Tips for Good Farmland Leases for New Landowners

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Tips for Good Farmland Lease Agreements

for New Landowners

  1. Do Your Due Diligence.

Farmers should be professional–don’t waste time with farmers or aspiring farmers who aren’t. When searching for a farmer to rent your land, you shouldn’t necessarily agree to terms with the first farmer who contacts you. Instead, it’s a good idea to treat a farmer search like a job search, batching the best candidates, interviewing them for the best fit, and asking them for supporting documents like a reference list, resume, or business plan. Before agreeing to terms with a farmer, one question every landowner should ask is, “Is this farmer qualified and capable of taking care of my land?”

  1. Use a Lease Agreement as a Communication Tool to Make Sure Everybody is on the Same Page—literally.

Often when things go bad between a farmer and landowner, it’s because the two parties had different expectations, and each person just assumed the other party agreed with his or her expectation. For instance, a new landowner who just bought a rural property may have different ideas about chemical use or manure use than a landowner who grew up in a rural area. Taking the time to review a lease, clause by clause, page by page, with the farmer can help set expectations and prevent a lot of headaches down the road. Although a lease is a legal document, it’s also a communication tool that both parties can use to make sure everyone is on the same page.

  1. Don’t Jump into A Long-term Lease Too Soon.

In many ways, long-term leases are a win-win for both farmers and landowners. Long-term leases not only give farmers some security in their rented land base, but also ensure that their long-term investments in land, like fertilizer, lime, and cover crops, aren’t rented out from underneath them. Thus, farmers are often more willing to improve and invest in land when they have some surety that they will work that land in the future. Also, farmers may pay a premium for long-term leases compared to annual year-to-year leases.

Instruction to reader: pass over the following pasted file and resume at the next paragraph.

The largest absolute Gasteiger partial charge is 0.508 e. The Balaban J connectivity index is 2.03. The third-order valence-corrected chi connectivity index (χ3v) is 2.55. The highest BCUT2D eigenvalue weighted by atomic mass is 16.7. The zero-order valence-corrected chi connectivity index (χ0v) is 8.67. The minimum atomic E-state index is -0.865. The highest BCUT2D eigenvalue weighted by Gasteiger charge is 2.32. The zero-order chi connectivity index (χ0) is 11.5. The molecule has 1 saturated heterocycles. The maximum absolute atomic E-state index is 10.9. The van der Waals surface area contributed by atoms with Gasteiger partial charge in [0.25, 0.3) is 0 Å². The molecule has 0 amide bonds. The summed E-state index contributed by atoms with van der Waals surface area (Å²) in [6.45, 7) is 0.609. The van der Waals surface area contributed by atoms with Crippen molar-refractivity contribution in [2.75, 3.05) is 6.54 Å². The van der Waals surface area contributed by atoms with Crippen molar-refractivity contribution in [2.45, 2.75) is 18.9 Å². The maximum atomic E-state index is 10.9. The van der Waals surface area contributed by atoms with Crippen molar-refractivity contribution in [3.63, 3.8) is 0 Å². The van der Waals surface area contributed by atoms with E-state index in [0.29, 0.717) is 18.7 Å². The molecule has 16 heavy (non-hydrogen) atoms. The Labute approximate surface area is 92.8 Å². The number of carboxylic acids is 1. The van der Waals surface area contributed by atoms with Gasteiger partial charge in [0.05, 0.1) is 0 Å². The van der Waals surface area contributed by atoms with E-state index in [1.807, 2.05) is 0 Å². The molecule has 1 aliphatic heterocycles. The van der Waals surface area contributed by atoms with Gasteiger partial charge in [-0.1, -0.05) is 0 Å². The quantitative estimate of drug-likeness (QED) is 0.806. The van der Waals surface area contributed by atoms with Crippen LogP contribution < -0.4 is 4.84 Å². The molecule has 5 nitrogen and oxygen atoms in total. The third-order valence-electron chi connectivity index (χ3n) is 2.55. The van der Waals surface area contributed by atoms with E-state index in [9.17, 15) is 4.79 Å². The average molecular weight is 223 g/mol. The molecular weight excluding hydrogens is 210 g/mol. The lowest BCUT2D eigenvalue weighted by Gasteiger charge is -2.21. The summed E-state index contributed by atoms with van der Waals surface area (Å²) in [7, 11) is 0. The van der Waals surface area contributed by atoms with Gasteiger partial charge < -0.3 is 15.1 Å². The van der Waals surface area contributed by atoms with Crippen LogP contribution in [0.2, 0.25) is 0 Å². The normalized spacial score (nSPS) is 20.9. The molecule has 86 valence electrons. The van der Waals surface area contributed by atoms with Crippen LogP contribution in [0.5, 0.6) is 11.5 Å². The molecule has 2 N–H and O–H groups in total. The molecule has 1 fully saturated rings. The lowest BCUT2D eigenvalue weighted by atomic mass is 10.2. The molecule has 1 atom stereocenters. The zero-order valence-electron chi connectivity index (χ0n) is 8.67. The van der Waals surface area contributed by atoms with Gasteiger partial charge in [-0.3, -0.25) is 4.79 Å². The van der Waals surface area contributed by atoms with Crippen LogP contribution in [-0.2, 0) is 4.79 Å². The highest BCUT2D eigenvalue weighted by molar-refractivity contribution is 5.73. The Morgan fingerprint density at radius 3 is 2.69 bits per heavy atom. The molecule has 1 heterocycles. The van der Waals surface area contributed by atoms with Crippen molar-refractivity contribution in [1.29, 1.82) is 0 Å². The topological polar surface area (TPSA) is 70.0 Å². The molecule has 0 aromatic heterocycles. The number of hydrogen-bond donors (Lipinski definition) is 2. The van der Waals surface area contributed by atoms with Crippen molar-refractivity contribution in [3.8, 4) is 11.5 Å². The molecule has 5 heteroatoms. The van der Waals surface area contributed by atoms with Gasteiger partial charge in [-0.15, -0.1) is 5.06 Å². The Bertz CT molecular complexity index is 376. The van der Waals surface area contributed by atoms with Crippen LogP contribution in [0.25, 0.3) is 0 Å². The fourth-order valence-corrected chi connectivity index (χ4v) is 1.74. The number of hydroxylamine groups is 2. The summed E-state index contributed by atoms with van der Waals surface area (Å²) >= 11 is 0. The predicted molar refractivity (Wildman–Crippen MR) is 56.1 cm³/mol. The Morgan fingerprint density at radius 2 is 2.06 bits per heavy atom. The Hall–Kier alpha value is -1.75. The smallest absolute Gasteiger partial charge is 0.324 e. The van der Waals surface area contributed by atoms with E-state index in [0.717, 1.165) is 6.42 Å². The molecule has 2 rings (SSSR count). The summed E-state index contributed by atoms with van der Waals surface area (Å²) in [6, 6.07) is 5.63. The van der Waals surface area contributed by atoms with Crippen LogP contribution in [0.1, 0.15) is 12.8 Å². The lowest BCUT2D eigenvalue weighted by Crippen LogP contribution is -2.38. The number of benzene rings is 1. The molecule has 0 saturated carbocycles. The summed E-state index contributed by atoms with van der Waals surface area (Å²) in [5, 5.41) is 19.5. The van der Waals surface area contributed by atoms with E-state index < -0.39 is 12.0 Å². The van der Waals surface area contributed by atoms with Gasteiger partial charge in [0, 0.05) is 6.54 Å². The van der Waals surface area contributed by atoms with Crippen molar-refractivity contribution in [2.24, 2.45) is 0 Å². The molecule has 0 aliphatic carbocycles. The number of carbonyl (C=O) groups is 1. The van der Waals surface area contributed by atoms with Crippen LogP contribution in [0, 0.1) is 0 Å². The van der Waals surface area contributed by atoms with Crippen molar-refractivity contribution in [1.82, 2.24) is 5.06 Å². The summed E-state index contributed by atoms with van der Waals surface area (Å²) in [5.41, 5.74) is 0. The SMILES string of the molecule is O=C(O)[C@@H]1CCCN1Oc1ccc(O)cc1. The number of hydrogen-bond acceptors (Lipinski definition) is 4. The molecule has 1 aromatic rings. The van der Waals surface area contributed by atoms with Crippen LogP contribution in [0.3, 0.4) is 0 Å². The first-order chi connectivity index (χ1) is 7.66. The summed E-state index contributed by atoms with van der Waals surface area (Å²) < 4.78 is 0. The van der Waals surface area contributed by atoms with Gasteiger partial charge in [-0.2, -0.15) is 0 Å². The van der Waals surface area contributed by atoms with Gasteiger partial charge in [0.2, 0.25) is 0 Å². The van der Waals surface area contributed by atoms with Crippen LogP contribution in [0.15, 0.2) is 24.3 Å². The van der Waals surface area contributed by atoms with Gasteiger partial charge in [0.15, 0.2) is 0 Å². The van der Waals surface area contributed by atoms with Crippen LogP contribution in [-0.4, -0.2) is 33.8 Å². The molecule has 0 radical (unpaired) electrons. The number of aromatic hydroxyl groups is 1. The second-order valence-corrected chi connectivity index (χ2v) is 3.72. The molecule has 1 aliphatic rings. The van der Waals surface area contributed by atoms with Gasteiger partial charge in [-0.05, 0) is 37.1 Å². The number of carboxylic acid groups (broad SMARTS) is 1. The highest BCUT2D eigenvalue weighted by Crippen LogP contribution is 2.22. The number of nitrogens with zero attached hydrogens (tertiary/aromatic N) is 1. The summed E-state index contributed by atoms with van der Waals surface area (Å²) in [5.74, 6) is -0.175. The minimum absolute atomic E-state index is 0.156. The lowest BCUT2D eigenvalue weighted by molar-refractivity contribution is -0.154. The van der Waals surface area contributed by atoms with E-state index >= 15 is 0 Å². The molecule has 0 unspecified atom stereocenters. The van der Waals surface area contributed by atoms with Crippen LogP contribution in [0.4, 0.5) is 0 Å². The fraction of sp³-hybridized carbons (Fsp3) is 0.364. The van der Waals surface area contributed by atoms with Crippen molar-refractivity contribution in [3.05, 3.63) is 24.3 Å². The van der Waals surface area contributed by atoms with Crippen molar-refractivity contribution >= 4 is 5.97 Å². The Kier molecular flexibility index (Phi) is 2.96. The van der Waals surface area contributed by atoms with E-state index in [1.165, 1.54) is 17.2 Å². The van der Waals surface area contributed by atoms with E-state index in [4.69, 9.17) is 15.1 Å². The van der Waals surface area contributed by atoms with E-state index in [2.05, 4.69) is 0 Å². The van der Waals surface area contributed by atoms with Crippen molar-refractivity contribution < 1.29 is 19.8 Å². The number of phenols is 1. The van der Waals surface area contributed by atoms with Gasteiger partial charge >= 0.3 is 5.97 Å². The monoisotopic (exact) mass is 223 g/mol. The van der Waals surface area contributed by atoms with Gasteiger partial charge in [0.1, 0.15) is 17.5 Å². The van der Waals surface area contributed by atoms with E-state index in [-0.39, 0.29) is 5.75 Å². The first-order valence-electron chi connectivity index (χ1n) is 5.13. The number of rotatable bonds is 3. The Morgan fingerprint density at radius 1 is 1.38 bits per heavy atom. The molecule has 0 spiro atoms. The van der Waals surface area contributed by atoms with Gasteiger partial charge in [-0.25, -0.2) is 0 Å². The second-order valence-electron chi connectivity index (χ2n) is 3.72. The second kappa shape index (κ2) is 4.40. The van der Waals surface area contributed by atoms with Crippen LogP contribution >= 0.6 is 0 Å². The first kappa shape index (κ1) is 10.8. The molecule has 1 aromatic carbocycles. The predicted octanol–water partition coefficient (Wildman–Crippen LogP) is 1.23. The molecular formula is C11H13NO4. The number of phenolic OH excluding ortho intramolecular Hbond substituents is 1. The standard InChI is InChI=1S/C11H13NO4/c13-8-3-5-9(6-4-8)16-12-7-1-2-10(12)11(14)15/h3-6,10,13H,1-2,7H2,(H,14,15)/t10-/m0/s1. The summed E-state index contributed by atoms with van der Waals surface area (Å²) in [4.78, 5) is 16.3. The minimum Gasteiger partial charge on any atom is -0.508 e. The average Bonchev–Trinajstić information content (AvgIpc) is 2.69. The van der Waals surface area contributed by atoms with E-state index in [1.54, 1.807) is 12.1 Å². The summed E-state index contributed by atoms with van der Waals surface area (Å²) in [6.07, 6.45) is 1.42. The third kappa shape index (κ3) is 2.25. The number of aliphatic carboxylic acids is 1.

That said, annual year-to-year leases have their place, especially when farmers and landowners are just getting to know one another. Because a long-term lease is a long-term commitment, it’s often a good idea for a farmer and landowner to have a “get-to-know you” proving period of at least one growing season or year, after which if both parties feel comfortable with how things are going, they can move to a long-term lease. Just be aware, in NC, any long-term lease over three years must be recorded with your local register of deeds for it to be legally valid.

  1. Fair is Negotiable.

What’s a fair rental rate? It’s whatever the landowner and farmer decide is fair. That said, conventional pasture and cropland usually rents from anywhere from $30 to $100 per acre per year in North Carolina. And in some instances, landowners may rent land to farmers for “free,” just to keep the property from growing up—if you think about the cost of bush-hogging, there is certainly an economic value in that.

Also, for small-scale organic farms, where a landowner maybe renting less than ten acres, it’s not unusual for that land to go for $200 to $500 per acre per year, especially if there is infrastructure like barns, sheds, or irrigation in place, and the property is near an urban market. For information on rental rates, check out this NC FarmLink page with more in-depth information on rental rates.

  1. Beware of Profit-Sharing Agreements and Bank-Rolling New Farmers.

One pitfall new landowners may fall into is the desire to help farmers out too much, especially new farmers. This new-farmer/new landowner combination can be especially precarious, as both sides “don’t know what they don’t know.”

Sometimes new farmers may ask landowners for a profit-sharing agreement. It some cases this could be fair, if farmers are also willing to share the expenses and costs of farming, but landowners should think twice about bank-rolling major farm purchases if farmers don’t have any skin in the game. It can take anywhere from 5 to 10 years for a farm to reach profitability, which is a long time for a landowner to wait for a return on investment—and plenty of time for resentment to grow.